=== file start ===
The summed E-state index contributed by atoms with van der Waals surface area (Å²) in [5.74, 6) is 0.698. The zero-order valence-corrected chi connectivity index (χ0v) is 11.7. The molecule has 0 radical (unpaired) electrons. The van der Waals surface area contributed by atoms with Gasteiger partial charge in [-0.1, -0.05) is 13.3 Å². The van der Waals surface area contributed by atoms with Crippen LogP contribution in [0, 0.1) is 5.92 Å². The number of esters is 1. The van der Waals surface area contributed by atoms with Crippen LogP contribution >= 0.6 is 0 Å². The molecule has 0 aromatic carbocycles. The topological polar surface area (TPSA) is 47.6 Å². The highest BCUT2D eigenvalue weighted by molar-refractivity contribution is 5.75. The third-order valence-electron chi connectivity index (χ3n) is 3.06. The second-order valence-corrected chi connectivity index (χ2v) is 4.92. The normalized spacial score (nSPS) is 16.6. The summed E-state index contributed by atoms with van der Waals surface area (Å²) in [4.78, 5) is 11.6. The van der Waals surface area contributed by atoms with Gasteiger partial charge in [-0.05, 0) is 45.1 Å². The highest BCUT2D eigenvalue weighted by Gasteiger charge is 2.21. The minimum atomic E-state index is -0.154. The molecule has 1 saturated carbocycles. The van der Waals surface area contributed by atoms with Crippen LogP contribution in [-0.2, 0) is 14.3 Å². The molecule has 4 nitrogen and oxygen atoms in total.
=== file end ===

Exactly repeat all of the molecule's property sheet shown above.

The summed E-state index contributed by atoms with van der Waals surface area (Å²) in [5.74, 6) is 0.698. The zero-order valence-corrected chi connectivity index (χ0v) is 11.7. The molecule has 0 radical (unpaired) electrons. The van der Waals surface area contributed by atoms with Gasteiger partial charge in [-0.1, -0.05) is 13.3 Å². The van der Waals surface area contributed by atoms with Crippen LogP contribution in [0, 0.1) is 5.92 Å². The number of esters is 1. The van der Waals surface area contributed by atoms with Crippen LogP contribution >= 0.6 is 0 Å². The molecule has 0 aromatic carbocycles. The topological polar surface area (TPSA) is 47.6 Å². The highest BCUT2D eigenvalue weighted by molar-refractivity contribution is 5.75. The third-order valence-electron chi connectivity index (χ3n) is 3.06. The second-order valence-corrected chi connectivity index (χ2v) is 4.92. The normalized spacial score (nSPS) is 16.6. The summed E-state index contributed by atoms with van der Waals surface area (Å²) in [4.78, 5) is 11.6. The van der Waals surface area contributed by atoms with Gasteiger partial charge in [-0.05, 0) is 45.1 Å². The highest BCUT2D eigenvalue weighted by Gasteiger charge is 2.21. The minimum atomic E-state index is -0.154. The molecule has 1 saturated carbocycles. The van der Waals surface area contributed by atoms with Crippen LogP contribution in [-0.2, 0) is 14.3 Å². The molecule has 4 nitrogen and oxygen atoms in total.